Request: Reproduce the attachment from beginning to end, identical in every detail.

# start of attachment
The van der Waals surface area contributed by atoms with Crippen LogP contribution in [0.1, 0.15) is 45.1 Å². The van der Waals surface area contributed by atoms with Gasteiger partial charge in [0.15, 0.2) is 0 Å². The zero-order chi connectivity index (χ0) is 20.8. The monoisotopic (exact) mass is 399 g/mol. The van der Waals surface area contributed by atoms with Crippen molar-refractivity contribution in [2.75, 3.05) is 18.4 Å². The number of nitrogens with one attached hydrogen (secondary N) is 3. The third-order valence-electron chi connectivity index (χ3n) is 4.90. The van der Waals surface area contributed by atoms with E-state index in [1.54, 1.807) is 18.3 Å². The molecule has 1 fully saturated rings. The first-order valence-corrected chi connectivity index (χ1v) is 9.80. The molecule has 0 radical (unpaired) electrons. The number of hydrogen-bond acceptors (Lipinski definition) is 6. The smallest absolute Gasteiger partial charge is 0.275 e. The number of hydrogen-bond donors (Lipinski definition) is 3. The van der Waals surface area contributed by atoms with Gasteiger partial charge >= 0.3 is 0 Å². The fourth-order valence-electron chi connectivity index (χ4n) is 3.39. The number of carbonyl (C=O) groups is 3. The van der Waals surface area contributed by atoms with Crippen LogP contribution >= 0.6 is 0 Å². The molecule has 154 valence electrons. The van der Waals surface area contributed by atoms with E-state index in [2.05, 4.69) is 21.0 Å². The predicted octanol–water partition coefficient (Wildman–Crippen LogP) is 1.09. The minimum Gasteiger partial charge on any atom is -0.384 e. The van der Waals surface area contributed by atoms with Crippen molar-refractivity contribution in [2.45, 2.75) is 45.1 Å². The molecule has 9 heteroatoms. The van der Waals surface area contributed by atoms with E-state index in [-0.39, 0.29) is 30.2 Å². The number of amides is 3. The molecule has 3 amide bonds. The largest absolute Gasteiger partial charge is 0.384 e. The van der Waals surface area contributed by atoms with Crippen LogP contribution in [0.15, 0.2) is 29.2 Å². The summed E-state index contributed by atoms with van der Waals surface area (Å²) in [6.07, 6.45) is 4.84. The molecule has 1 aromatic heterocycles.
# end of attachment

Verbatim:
The van der Waals surface area contributed by atoms with Crippen LogP contribution in [0.1, 0.15) is 45.1 Å². The van der Waals surface area contributed by atoms with Gasteiger partial charge in [0.15, 0.2) is 0 Å². The zero-order chi connectivity index (χ0) is 20.8. The monoisotopic (exact) mass is 399 g/mol. The van der Waals surface area contributed by atoms with Crippen molar-refractivity contribution in [2.75, 3.05) is 18.4 Å². The number of nitrogens with one attached hydrogen (secondary N) is 3. The third-order valence-electron chi connectivity index (χ3n) is 4.90. The van der Waals surface area contributed by atoms with E-state index in [1.54, 1.807) is 18.3 Å². The molecule has 1 fully saturated rings. The first-order valence-corrected chi connectivity index (χ1v) is 9.80. The molecule has 0 radical (unpaired) electrons. The number of hydrogen-bond acceptors (Lipinski definition) is 6. The smallest absolute Gasteiger partial charge is 0.275 e. The number of hydrogen-bond donors (Lipinski definition) is 3. The van der Waals surface area contributed by atoms with Gasteiger partial charge >= 0.3 is 0 Å². The fourth-order valence-electron chi connectivity index (χ4n) is 3.39. The number of carbonyl (C=O) groups is 3. The van der Waals surface area contributed by atoms with Crippen LogP contribution >= 0.6 is 0 Å². The molecule has 154 valence electrons. The van der Waals surface area contributed by atoms with E-state index in [2.05, 4.69) is 21.0 Å². The predicted octanol–water partition coefficient (Wildman–Crippen LogP) is 1.09. The minimum Gasteiger partial charge on any atom is -0.384 e. The van der Waals surface area contributed by atoms with Crippen molar-refractivity contribution in [2.45, 2.75) is 45.1 Å². The molecule has 9 heteroatoms. The van der Waals surface area contributed by atoms with E-state index in [-0.39, 0.29) is 30.2 Å². The number of amides is 3. The molecule has 3 amide bonds. The largest absolute Gasteiger partial charge is 0.384 e. The van der Waals surface area contributed by atoms with Crippen LogP contribution in [0.15, 0.2) is 29.2 Å². The summed E-state index contributed by atoms with van der Waals surface area (Å²) in [6.07, 6.45) is 4.84. The molecule has 1 aromatic heterocycles.